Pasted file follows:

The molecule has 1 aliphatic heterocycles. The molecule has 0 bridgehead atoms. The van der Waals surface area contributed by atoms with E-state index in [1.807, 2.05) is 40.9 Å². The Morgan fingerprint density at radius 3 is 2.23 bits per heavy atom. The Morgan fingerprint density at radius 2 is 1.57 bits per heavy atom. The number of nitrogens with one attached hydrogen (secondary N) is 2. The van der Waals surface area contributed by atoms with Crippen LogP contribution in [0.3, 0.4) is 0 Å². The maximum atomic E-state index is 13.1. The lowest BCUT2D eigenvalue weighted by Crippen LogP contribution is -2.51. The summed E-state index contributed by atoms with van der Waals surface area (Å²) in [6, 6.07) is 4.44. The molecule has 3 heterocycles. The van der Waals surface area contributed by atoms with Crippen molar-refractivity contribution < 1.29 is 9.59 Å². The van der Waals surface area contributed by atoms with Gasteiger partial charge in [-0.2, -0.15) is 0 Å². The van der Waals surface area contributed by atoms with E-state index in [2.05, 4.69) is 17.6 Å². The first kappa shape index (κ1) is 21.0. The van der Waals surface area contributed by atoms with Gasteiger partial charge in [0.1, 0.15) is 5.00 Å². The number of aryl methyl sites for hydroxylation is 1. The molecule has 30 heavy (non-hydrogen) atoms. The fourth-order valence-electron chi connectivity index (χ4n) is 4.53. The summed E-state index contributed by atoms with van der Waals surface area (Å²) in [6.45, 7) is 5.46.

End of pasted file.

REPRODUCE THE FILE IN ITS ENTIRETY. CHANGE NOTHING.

The molecule has 1 aliphatic heterocycles. The molecule has 0 bridgehead atoms. The van der Waals surface area contributed by atoms with E-state index in [1.807, 2.05) is 40.9 Å². The Morgan fingerprint density at radius 3 is 2.23 bits per heavy atom. The Morgan fingerprint density at radius 2 is 1.57 bits per heavy atom. The number of nitrogens with one attached hydrogen (secondary N) is 2. The van der Waals surface area contributed by atoms with Crippen LogP contribution in [0.3, 0.4) is 0 Å². The maximum atomic E-state index is 13.1. The lowest BCUT2D eigenvalue weighted by Crippen LogP contribution is -2.51. The summed E-state index contributed by atoms with van der Waals surface area (Å²) in [6, 6.07) is 4.44. The molecule has 3 heterocycles. The van der Waals surface area contributed by atoms with Crippen molar-refractivity contribution < 1.29 is 9.59 Å². The van der Waals surface area contributed by atoms with Gasteiger partial charge in [-0.2, -0.15) is 0 Å². The van der Waals surface area contributed by atoms with E-state index in [2.05, 4.69) is 17.6 Å². The first kappa shape index (κ1) is 21.0. The van der Waals surface area contributed by atoms with Gasteiger partial charge in [0.1, 0.15) is 5.00 Å². The number of aryl methyl sites for hydroxylation is 1. The molecule has 30 heavy (non-hydrogen) atoms. The fourth-order valence-electron chi connectivity index (χ4n) is 4.53. The summed E-state index contributed by atoms with van der Waals surface area (Å²) in [6.45, 7) is 5.46.